To get more out of Mass, spend time reading and meditating upon the Scriptures for the upcoming homily earlier in the week. Then, on Sunday before you head to Mass, read them once more. Come into Church ready to go even deeper into the Word.
Dress the Part
We tend to get dressed up for important occasions. When you see a friend in formal business attire walking around campus, you can most likely assume she has a presentation or an interview. In other words, she has something important. Otherwise, why get so dressed up?
Before I go any further, it's important to state I would rather someone come to Mass under dressed than to skip Mass altogether. However, to get more out of Mass, dress the part.
We believe Jesus Christ, the Son of God, the Second Person of the Trinity, the Incarnate Word, physically and literally is made present on the altar during Mass. We encounter him in His Word and in His Sacrament. He feeds us His flesh and His Blood. We are going to the most important Supper we will ever attend each time we step foot in Church.
To get more out of Mass, dress the part. It's called "Sunday Best" for a reason. At an interview, you dress up to show the interviewer you are serious about the job. At Mass, you dress nicely to show Our Blessed Lord how much He means in your life.
Fast before Mass
It's Church law for each of us to fast from food for one hour before receiving the Eucharist. (Water and medicine are exceptions.) We do this to prepare our hearts and our physical bodies for the reception of Jesus in the Eucharist.
A few years ago, I spent the summer in Vietnam teaching English to the Dominican Friars there. A big adjustment for me was the diet. I had never really eaten much rice before going to Vietnam and dairy was almost completely absent from their diet. When I returned to the US, my parents offered to take me anywhere for dinner. I chose Italian. I had a huge portion of pasta and plenty of cheese. It was one of the best meals of of my life. Why? I had to wait for it. By denying myself cheese and pasta for three months, my experience of cheese and pasta was amplified.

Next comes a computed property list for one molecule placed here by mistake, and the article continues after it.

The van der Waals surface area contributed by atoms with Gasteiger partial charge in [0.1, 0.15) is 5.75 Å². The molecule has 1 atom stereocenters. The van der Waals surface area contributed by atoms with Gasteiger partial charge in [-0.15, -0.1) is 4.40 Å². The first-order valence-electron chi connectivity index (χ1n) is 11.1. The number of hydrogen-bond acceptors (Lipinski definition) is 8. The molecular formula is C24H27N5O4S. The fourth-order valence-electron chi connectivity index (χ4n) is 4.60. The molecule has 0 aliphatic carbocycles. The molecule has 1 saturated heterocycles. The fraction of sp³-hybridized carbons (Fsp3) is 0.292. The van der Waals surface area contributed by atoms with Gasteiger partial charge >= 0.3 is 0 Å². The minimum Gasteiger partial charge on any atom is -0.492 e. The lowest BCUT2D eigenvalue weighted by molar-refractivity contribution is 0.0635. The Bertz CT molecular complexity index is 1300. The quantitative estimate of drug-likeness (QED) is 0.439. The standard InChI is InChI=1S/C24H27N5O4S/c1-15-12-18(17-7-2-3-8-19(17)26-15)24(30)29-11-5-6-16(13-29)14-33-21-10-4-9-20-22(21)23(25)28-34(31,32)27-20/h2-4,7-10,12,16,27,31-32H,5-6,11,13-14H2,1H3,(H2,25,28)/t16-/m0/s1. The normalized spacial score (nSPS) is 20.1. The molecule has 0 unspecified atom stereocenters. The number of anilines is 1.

To get more out of Mass, deny yourself (for an hour or more) food and drink so when you eat the True Food and drink the True Drink of the Eucharist your soul's eternal hunger and thirst will be satisfied.
Arrive Early. Prepare a Spiritual Offering.
In the early Church, the offertory consisted of bread and wine (obviously) as well as the gifts of the people. Farmers offered the first fruits of their harvest. Milk and honey were often offered too. The people gave what they produced for the life of the Church. They offered the very best of what God had given to them back to God.
These offerings also symbolized the spiritual offerings of the people of God. The farmer's first fruits were also a sign of his offering of prayers for his family and friends. The sacrifice of the Mass was joined by the sacrifice of the people.
Today, this is very much still the case. All of our prayers, all of our offerings are united with the priest's and with the Church's on the altar. When the priest offers up the bread and wine, he is offering to God all of our prayers and our needs.
To get more out of Mass, arrive 10-15 minutes before Mass. Silently prepare yourself for what the Lord is about to do in your life and in this Church. Prepare and offer to God your spiritual offering for the Mass. Unite your prayers for your sick family member or a friend in need to those of your brothers and sisters and to the perfect offering of Jesus Christ on the altar.
Invite and Encounter